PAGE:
Sometimes, good things need to fall apart so better things can come together.
After struggling for a long time to reconcile the very different characteristics of its business, GE recently announced it would be unloading its healthcare business in what will be one of the biggest corporate breakups in recent years.
HP, which went through a similar, albeit smaller, breakup back in 2014, could give GE a few pointers. The company split into HPE, which focused on corporate customers, and HP Inc., which focused on generating revenue but not necessarily growth. While HPE has been doing well, HP Inc. has been struggling to recover from the split until fairly recently.
Analysts agree there are considerable similarities between the two splits.
“When you look at GE, its back was against the wall, the pressure has been building, very similar characteristics to HP,” said Daniel Ives, head of technology research at GBH Insights. “It’s hard to run two businesses that have such different characteristics, that was the frustration for investors. They made a smart decision when they broke that up, and giving investors the ability to invest in two separate vehicles depending on the characteristics they were looking for.”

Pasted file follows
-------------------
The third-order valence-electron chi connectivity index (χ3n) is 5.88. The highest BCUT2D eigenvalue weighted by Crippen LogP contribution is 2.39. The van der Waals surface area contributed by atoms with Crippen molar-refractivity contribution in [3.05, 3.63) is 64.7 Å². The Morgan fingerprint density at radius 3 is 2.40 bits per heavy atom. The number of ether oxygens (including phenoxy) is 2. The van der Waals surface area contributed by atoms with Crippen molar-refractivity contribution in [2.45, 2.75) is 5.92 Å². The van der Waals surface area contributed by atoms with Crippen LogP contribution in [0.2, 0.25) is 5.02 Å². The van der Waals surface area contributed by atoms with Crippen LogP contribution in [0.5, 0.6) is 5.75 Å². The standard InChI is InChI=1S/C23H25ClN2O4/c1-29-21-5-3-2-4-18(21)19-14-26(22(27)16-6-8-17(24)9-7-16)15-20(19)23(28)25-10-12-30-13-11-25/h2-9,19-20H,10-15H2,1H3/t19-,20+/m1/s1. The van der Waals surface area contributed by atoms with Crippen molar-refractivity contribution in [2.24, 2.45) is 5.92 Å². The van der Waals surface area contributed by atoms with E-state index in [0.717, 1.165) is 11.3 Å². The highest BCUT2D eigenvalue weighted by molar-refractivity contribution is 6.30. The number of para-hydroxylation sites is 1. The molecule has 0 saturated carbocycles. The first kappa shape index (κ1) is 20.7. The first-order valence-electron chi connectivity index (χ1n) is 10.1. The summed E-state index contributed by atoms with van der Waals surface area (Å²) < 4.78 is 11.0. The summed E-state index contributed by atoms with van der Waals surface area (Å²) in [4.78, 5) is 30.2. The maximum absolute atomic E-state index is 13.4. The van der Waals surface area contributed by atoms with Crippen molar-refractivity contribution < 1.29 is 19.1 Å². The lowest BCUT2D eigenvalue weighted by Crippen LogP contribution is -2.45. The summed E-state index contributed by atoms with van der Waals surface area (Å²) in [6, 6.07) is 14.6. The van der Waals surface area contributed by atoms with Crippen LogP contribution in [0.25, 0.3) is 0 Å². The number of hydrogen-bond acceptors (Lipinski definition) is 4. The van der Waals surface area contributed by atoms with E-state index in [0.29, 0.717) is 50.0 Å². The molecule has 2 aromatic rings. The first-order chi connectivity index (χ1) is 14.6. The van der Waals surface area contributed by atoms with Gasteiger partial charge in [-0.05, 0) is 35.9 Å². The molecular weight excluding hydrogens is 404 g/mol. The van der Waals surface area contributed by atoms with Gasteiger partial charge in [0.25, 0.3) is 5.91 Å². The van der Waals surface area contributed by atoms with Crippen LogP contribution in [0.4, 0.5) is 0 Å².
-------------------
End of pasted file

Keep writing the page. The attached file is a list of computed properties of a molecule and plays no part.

The key for GE will be investing a lot of time and patience into communicating with and reassuring its investors, which HP struggled with in 2014.
“There was an exodus of talent and customers when they [HP] announced it,” said Glenn O’Donnell, a Forrester Research analyst who focuses on HPE. “Lots were contacting us and asking what does it mean to me and my investment in HP.”
Chances are, the split will take its toll on GE customers, employees, and investors for some time until we realize the actual ramifications of the move. In the meantime, GE can learn a lot by analyzing what went right, and wrong, for HP back in 2014 during its turbulent split.